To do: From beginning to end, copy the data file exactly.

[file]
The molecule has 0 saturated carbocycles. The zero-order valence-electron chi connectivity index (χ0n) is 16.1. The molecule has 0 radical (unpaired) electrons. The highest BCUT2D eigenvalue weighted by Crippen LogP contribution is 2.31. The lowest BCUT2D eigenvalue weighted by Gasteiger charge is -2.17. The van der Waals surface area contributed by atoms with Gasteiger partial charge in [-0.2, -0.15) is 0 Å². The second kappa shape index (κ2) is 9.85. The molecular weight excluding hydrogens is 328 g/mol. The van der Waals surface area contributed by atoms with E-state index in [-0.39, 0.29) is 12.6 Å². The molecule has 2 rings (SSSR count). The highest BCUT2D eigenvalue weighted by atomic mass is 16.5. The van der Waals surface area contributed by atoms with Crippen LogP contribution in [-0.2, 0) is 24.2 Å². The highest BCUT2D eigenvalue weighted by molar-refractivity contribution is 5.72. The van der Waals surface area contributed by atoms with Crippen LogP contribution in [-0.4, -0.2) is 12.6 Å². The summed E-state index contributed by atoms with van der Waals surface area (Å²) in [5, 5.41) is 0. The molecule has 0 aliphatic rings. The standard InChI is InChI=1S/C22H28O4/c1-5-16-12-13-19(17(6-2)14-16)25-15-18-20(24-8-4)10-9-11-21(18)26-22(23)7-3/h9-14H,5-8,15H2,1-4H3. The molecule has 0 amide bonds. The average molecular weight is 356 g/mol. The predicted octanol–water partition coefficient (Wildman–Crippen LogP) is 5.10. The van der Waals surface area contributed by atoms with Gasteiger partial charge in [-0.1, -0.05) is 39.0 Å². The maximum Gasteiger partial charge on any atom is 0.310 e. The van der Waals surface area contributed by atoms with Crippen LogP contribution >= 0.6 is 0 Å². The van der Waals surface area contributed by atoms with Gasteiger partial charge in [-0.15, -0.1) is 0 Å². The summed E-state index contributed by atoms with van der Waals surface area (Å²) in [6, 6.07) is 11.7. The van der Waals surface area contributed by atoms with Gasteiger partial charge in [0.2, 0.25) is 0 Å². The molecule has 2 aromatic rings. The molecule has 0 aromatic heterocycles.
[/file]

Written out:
The molecule has 0 saturated carbocycles. The zero-order valence-electron chi connectivity index (χ0n) is 16.1. The molecule has 0 radical (unpaired) electrons. The highest BCUT2D eigenvalue weighted by Crippen LogP contribution is 2.31. The lowest BCUT2D eigenvalue weighted by Gasteiger charge is -2.17. The van der Waals surface area contributed by atoms with Gasteiger partial charge in [-0.2, -0.15) is 0 Å². The second kappa shape index (κ2) is 9.85. The molecular weight excluding hydrogens is 328 g/mol. The van der Waals surface area contributed by atoms with E-state index in [-0.39, 0.29) is 12.6 Å². The molecule has 2 rings (SSSR count). The highest BCUT2D eigenvalue weighted by atomic mass is 16.5. The van der Waals surface area contributed by atoms with Crippen LogP contribution in [-0.2, 0) is 24.2 Å². The highest BCUT2D eigenvalue weighted by molar-refractivity contribution is 5.72. The van der Waals surface area contributed by atoms with Crippen LogP contribution in [-0.4, -0.2) is 12.6 Å². The summed E-state index contributed by atoms with van der Waals surface area (Å²) in [5, 5.41) is 0. The molecule has 0 aliphatic rings. The standard InChI is InChI=1S/C22H28O4/c1-5-16-12-13-19(17(6-2)14-16)25-15-18-20(24-8-4)10-9-11-21(18)26-22(23)7-3/h9-14H,5-8,15H2,1-4H3. The molecule has 0 amide bonds. The average molecular weight is 356 g/mol. The predicted octanol–water partition coefficient (Wildman–Crippen LogP) is 5.10. The van der Waals surface area contributed by atoms with Gasteiger partial charge in [-0.1, -0.05) is 39.0 Å². The maximum Gasteiger partial charge on any atom is 0.310 e. The van der Waals surface area contributed by atoms with Crippen LogP contribution >= 0.6 is 0 Å². The van der Waals surface area contributed by atoms with Gasteiger partial charge in [-0.15, -0.1) is 0 Å². The summed E-state index contributed by atoms with van der Waals surface area (Å²) in [6, 6.07) is 11.7. The van der Waals surface area contributed by atoms with Gasteiger partial charge in [0.2, 0.25) is 0 Å². The molecule has 2 aromatic rings. The molecule has 0 aromatic heterocycles.